Facebook’s announcement of its upcoming cryptocurrency launch is making some lawmakers and security experts uneasy. Dubbed “Libra” and slated to debut in 2020, the currency has the potential to threaten privacy on a global scale unless regulatory action is taken to minimize the risks to consumers’ data and identities.
What is Libra?
Facebook defines Libra as a “stable currency built on a secure and stable open-source blockchain, backed by a reserve of real assets.” This makes it a form of “stablecoin,” a cryptocurrency designed to remain relatively safe from wild fluctuations in value, which is achieved by backing the coins with actual currencies. Unlike bitcoin, Libra won’t start out as a decentralized currency. Rather, the currency will be available to users of Facebook products like Messenger and WhatsApp to enable low-cost domestic and international funds transfers. Each transaction will be recorded in the Libra blockchain, and the entire system is governed by the Libra Association, a not-for-profit organization of which Facebook is just one member.
Does Libra Threaten Consumer Privacy?
The impact a cryptocurrency apparently under the control of a social network already known for questionable privacy practices could have on users’ identities is causing enough concern that even the U.S. House Financial Services Committee is calling for Facebook to put off the launch until risk assessments can be performed and security concerns addressed.
As a new form of digital payment, Libra requires a platform through which users can access and transfer the stablecoins. Facebook is solving this problem by creating a subsidiary called Calibra, which will make a digital wallet available as a standalone app, as well as within Messenger and WhatsApp. In the future, this Libra wallet could allow brands to push into Facebook, selling products directly to users of the social network and collecting payment in Libra cryptocurrency. Proponents are touting this breaking down of barriers as a boon for international markets, particularly in developing areas with unstable currencies, but critics cite data mining as a serious privacy concern.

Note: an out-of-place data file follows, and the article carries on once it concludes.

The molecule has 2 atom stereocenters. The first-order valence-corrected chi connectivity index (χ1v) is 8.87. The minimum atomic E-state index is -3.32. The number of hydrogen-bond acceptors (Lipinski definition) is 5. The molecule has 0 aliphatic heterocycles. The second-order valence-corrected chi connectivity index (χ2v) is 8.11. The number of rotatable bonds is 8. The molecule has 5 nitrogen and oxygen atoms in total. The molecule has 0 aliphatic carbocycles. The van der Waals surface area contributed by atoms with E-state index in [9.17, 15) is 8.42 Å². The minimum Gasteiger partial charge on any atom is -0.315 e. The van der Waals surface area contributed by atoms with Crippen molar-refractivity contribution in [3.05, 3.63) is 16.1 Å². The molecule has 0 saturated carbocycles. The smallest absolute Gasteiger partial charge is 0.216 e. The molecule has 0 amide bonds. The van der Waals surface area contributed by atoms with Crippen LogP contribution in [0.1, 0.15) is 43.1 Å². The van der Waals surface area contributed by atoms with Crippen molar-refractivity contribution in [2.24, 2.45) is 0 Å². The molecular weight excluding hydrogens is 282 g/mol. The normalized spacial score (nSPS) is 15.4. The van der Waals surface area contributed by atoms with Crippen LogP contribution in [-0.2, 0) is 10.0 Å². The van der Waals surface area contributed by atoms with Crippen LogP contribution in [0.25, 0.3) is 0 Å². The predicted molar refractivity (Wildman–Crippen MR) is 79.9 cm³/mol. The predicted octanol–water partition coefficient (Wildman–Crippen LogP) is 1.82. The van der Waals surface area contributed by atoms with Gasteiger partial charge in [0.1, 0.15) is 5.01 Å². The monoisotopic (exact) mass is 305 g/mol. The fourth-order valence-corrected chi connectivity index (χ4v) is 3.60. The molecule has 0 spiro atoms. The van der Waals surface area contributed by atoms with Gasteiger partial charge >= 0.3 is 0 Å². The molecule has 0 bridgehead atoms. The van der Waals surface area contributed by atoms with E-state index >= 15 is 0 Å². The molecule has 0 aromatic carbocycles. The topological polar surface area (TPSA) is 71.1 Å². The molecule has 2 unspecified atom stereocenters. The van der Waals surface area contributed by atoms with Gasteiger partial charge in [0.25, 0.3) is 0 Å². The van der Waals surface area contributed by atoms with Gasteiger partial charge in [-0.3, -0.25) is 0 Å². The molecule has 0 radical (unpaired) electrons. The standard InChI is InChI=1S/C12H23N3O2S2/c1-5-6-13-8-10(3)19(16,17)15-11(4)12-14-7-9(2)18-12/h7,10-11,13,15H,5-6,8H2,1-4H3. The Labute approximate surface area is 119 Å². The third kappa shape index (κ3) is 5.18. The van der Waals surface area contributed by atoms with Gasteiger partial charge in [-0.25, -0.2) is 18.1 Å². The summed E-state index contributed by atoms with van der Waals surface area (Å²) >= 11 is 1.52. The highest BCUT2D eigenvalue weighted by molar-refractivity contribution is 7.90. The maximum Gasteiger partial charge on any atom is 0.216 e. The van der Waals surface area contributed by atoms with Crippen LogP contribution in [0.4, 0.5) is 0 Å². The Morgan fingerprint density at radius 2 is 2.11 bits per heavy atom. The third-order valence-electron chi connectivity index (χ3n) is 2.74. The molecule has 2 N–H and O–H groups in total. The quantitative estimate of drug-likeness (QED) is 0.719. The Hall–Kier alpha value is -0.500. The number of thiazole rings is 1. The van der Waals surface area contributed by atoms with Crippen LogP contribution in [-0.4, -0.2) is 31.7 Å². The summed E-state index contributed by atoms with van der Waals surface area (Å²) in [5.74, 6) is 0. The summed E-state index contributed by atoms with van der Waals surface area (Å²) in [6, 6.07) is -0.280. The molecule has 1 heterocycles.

Transaction information can reveal a lot about consumers, and some say this doesn’t bode well with companies like PayPal, Visa and Mastercard on the list of founding members of the Libra Association. If Libra becomes popular enough to expand from funds transfers to a viable e-commerce currency, the metadata stored about each transaction could contribute to “super profiles,” which financial companies and retailers could potentially use to reach consumers with highly personalized marketing.
Facebook has stated it won’t use personal information from Libra transactions without consent and doesn’t plan to make user data a factor in improving targeted advertising but hasn’t provided details on how information will be secured once the Libra blockchain makes the switch from permissioned to permissionless five years after its launch. Once the blockchain becomes more accessible, there appears to be little to prevent developers and businesses from mining Libra transaction data for their own purposes. Integrating Libra payments into products may provide benefits, but each additional Libra-enabled platform would collect more data.
Of paramount concern is how Facebook plans to protect the private keys required for maintaining security in the blockchain environment. Hackers gaining access to these keys could completely take over users’ identities, which may allow them to take over numerous accounts and move from platform to platform without detection.
Is Facebook Creating a Decentralized Identity?
Reading the Libra whitepaper reveals an interesting secondary purpose for the cryptocurrency as it grows. According to Facebook, the Libra Association also seeks “to develop and promote an open identity standard.” Such a “decentralized and portable digital identity” isn’t a new concept. However, with 2 billion people around the world already using Facebook, Libra may prove to be a viable way to realize a goal many are working toward but haven’t yet achieved on a wide scale.
If Facebook were to succeed in deploying Libra in this way, users may face a host of new identity and privacy challenges. Libra’s links to Facebook and its products make it potentially vulnerable if accounts are hacked. Even if additional security measures were implemented, there’s still the question of whether or not it’s wise for users to trust Facebook with even more sensitive personal information than the social network already handles.
Because cryptocurrency is still a relatively new technology and the blockchain on which it relies is also in the early stages of development and implementation, cybersecurity professionals have a legitimate reason to be concerned about the launch of Libra. It’s unclear how hands-on Facebook intends to be once the Libra blockchain becomes permissionless and public, and without details regarding who will control users’ information or how this data will be secured, caution is required to prevent today’s uncertainties from becoming tomorrow’s identity theft crisis.